The unprecedented media promotion of this novel intrigued me. I read few espionage novels but the fact that it was translated from the Chinese raised some questions. However, the book lacked the political environment of the previous large-scale launch, that of “Wolf Totem” in 2007. In addition, an author of espionage novels who wins the Mao Dun prize is not common …In short enough reasons to read “Decoded” … and with great pleasure.
Publishers Penguin and FSG organized a promotion plan of several months in order to launch this novel in twenty countries. The translation of three other books by the author is planned. All major English newspapers published on “Decoded” (1) but what is presented as an espionage novel is actually not a “thriller” but a biography of a cryptography genius and a fascinating analysis of the fragile border between genius and insanity.
1 / Mai Jia, a spy and a writer:
The author was born 50 years ago near Hangzhou in a family with political problems: grandfathers, one a rich landowner, the other one a Christian and a father who had been designated as a rightist (the quota had to be be filled !). He is isolated, humiliated at school and takes refuge in writing his journal.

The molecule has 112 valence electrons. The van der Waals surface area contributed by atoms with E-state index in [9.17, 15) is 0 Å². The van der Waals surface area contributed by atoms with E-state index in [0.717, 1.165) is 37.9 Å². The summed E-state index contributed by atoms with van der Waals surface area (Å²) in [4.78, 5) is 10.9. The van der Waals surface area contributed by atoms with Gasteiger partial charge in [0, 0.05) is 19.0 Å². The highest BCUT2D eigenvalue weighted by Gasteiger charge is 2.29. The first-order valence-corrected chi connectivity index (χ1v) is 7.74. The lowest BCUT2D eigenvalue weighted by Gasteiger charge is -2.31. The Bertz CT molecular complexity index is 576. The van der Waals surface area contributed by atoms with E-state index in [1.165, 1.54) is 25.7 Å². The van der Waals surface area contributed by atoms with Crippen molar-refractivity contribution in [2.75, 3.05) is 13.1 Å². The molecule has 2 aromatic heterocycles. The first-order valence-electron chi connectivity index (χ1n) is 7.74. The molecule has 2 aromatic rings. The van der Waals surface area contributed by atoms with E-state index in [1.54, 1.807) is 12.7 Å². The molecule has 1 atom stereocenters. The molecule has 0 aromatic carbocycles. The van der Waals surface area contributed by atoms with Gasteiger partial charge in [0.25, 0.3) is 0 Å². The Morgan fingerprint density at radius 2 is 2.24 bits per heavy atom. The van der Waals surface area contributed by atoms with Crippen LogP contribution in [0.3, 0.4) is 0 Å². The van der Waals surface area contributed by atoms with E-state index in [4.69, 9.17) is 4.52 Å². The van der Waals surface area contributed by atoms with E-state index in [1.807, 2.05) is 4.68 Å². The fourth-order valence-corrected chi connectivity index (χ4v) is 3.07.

He joined the army in 1983, graduated from the Military Engineering Institute as a specialist in telecommunications; he will spend nearly a year in a department of cryptography. In 1991, he completed the Institute of Fine Arts and began writing propaganda articles. He left the army in 1997 and worked as a writer for the television in Chengdu.
Writing “Decoded” will be long and painful. Also finding a publisher and negotiating with the censorship, fearing the publication of state secrets, was very difficult. The book was finally published in 2002 and quickly became a great success. It was not until 2010 that the novel is noticed by the translator Olivia Milburn whose grandfather was a cryptographer.
In 2005, he adapted his second novel “In the dark” for a television series of thirty episodes that had a great impact and allowed him to get the Mao Dun prize three years later. Three more novels followed, and in total May Jia has now sold more than six million books and in 2010 was the highest-paid Chinese novelist. Two of his novels have been adapted with great success as movies: “The Message” in 2009 and more recently “The Silent War” from “In the dark.”